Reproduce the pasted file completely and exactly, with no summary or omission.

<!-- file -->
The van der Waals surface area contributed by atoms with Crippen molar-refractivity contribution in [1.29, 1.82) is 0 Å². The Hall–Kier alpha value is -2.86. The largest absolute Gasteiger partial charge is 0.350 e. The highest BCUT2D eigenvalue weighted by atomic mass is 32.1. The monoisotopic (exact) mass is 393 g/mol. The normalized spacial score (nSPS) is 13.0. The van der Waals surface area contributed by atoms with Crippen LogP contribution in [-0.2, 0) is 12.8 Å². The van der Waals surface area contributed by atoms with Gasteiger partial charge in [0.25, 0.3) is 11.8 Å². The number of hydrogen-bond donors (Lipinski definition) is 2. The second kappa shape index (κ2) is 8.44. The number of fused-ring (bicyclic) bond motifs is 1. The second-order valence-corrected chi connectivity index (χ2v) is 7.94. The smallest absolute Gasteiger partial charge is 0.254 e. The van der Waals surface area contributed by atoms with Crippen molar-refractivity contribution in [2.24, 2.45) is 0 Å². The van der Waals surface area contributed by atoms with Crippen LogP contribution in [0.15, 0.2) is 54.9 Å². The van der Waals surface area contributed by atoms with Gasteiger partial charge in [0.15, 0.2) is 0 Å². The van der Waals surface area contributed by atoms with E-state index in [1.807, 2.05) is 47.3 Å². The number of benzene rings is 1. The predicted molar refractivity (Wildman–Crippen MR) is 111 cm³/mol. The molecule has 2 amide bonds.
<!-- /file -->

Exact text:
The van der Waals surface area contributed by atoms with Crippen molar-refractivity contribution in [1.29, 1.82) is 0 Å². The Hall–Kier alpha value is -2.86. The largest absolute Gasteiger partial charge is 0.350 e. The highest BCUT2D eigenvalue weighted by atomic mass is 32.1. The monoisotopic (exact) mass is 393 g/mol. The normalized spacial score (nSPS) is 13.0. The van der Waals surface area contributed by atoms with Crippen LogP contribution in [-0.2, 0) is 12.8 Å². The van der Waals surface area contributed by atoms with Gasteiger partial charge in [0.25, 0.3) is 11.8 Å². The number of hydrogen-bond donors (Lipinski definition) is 2. The second kappa shape index (κ2) is 8.44. The number of fused-ring (bicyclic) bond motifs is 1. The second-order valence-corrected chi connectivity index (χ2v) is 7.94. The smallest absolute Gasteiger partial charge is 0.254 e. The van der Waals surface area contributed by atoms with Crippen molar-refractivity contribution in [2.24, 2.45) is 0 Å². The van der Waals surface area contributed by atoms with Crippen LogP contribution in [0.15, 0.2) is 54.9 Å². The van der Waals surface area contributed by atoms with Gasteiger partial charge in [0.15, 0.2) is 0 Å². The van der Waals surface area contributed by atoms with E-state index in [1.807, 2.05) is 47.3 Å². The number of benzene rings is 1. The predicted molar refractivity (Wildman–Crippen MR) is 111 cm³/mol. The molecule has 2 amide bonds.